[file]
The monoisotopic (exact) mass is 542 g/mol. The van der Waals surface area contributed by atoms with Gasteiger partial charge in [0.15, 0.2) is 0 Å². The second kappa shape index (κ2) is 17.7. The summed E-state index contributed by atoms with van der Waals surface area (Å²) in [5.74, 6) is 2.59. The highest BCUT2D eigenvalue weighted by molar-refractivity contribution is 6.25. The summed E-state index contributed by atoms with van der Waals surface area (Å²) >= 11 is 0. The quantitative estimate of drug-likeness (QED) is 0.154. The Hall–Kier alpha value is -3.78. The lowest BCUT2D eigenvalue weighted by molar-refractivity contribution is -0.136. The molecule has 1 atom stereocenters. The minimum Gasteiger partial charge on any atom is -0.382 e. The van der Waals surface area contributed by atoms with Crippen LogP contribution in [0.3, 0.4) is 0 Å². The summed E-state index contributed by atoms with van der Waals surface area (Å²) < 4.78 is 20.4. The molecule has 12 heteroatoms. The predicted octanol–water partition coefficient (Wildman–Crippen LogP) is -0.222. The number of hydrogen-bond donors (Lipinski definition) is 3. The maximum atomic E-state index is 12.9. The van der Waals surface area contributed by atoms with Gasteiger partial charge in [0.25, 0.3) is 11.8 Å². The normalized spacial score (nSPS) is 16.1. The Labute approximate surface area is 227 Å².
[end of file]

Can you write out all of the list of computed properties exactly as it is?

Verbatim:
The monoisotopic (exact) mass is 542 g/mol. The van der Waals surface area contributed by atoms with Gasteiger partial charge in [0.15, 0.2) is 0 Å². The second kappa shape index (κ2) is 17.7. The summed E-state index contributed by atoms with van der Waals surface area (Å²) in [5.74, 6) is 2.59. The highest BCUT2D eigenvalue weighted by molar-refractivity contribution is 6.25. The summed E-state index contributed by atoms with van der Waals surface area (Å²) >= 11 is 0. The quantitative estimate of drug-likeness (QED) is 0.154. The Hall–Kier alpha value is -3.78. The lowest BCUT2D eigenvalue weighted by molar-refractivity contribution is -0.136. The molecule has 1 atom stereocenters. The minimum Gasteiger partial charge on any atom is -0.382 e. The van der Waals surface area contributed by atoms with Crippen LogP contribution in [0.3, 0.4) is 0 Å². The summed E-state index contributed by atoms with van der Waals surface area (Å²) < 4.78 is 20.4. The molecule has 12 heteroatoms. The predicted octanol–water partition coefficient (Wildman–Crippen LogP) is -0.222. The number of hydrogen-bond donors (Lipinski definition) is 3. The maximum atomic E-state index is 12.9. The van der Waals surface area contributed by atoms with Gasteiger partial charge in [0.25, 0.3) is 11.8 Å². The normalized spacial score (nSPS) is 16.1. The Labute approximate surface area is 227 Å².